Wild Birds

Prairie Falcons

Prairie Falcons

The Prairie Falcons (Falco mexicanus) is a medium-sized falcon from western North America.

It is about the size of a Peregrine Falcon or a crow, with an average length of 40 cm (16 in), a wingspan of 1 metre (40 in), and weight of 720 g (1.6 lb). As in all falcons, females are noticeably bigger than males.

Prairie Falcon on Branch
Prairie Falcon on Branch

Adult plumage is warm gray-brown (sometimes called “sandy”) above and pale with more or less dark mottling below. The darkest part of the upper side is the primary wing feathers; the lightest is the rump and tail, particularly the outer tail feathers. The head has a mustache mark like a Peregrine’s but narrower and a white line over the eye. A conspicuous mark is that the axillars (“wingpits”) and underwing coverts are black, except along the leading edge of the wing. This creates an effect of “struts” from the body along each wing. Juveniles resemble adults except that they have dark streaks on the breast and belly and darker, less grayish upperparts.

Calls heard mostly near the nest, are described as repetitive kree kree kree…, kik kik kik…, and the like, similar to the Peregrine’s but higher-pitched.

Experts can separate a distant Prairie Falcon from a Peregrine (generally the only similar species in its range) by its shape and flight style. The Prairie Falcon has a longer tail in proportion to its size; a more tubular, less stocky body; and a wing joint farther from the body. Its wingbeats are described as strong and shallow like the Peregrine’s and having the same quick cadence, but stiffer and more mechanical.

It breeds from southern Saskatchewan and Alberta and south-central British Columbia south through the western United States—roughly between the eastern edge of the Mountain Time Zone and the Cascade Mountains, as well as the Central Valley of California—to the Mexican states of Baja California, Durango, and northern San Luis Potosí. It is much less migratory than the other North American falcons, but in winter it does withdraw somewhat from the northernmost and highest-elevation parts of its breeding range and spreads west to the deserts and Pacific coast of California, east to about the 100th meridian, and south to Baja California Sur, Jalisco, and Hidalgo.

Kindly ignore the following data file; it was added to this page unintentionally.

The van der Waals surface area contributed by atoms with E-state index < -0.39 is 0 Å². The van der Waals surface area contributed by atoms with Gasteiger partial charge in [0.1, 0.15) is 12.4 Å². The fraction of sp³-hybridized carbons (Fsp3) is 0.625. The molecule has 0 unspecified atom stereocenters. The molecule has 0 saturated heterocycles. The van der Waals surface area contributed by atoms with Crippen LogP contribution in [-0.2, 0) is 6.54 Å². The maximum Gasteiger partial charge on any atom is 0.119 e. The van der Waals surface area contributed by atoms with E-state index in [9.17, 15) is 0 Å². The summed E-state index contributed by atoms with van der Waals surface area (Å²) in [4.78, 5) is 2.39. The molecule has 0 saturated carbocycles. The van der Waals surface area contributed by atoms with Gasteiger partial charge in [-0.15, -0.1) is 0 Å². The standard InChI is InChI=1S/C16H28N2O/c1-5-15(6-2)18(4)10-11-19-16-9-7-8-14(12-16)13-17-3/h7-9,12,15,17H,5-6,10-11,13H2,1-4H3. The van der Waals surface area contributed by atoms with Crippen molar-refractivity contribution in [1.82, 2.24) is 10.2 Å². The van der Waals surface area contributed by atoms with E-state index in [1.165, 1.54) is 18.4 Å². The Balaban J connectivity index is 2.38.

The North American population is estimated to be stable or increasing at over 5,000 pairs, with perhaps 200 pairs breeding at the Snake River Birds of Prey National Conservation Area in Idaho.

Prairie Falcons Image
Prairie Falcons Image

The habitat is open country, especially arid, in summer including alpine tundra to shortgrass prairie and high desert. This species nests on cliff ledges, so breeding adults are local during the breeding season. In winter it’s more widespread, ranging to low deserts and occasionally to towns.

The clutch averages four eggs, which are subelliptical and pinkish with brown, reddish-brown, and purplish dots. The incubation period is 31 days, beginning with the first egg. Incubation becomes more intense after later eggs are laid, somewhat evening out hatching times. As is typical for falcons, the female does most of the incubating and brooding, and the male brings most of the food, with the female also hunting after the young are 12 to 14 days old. The young fledge from 36 to 41 days after hatching and remain with the family for a short time before dispersing.

The Prairie Falcon eats mostly small mammals (especially in summer) and birds caught in flight. Like the Merlin, it often hunts by flying fast and low, at a height of only a metre or so, hoping to find surprised prey as it comes over the terrain or around a bush. Its cruising speed is estimated at 72 km/h (45 mph) and it accelerates in the chase. It also pursues prey sighted from a perch, again often flying very low. It typically catches birds by pursuing them in level flight and grasping them, less often knocking them down in spectacular dives like the Peregrine.

Nonetheless, it’s often used in falconry. Although it’s considered hard to train and unpredictable, it’s the most popular falcon in the United States, valued for its aggressiveness. (Observers of wild birds and veterinarians agree with falconers that it’s one of the most aggressive raptors.) It’s sometimes hybridized with Peregrine Falcons and Gyrfalcons.


Gordon Ramel

Gordon is an ecologist with two degrees from Exeter University. He's also a teacher, a poet and the owner of 1,152 books. Oh - and he wrote this website.

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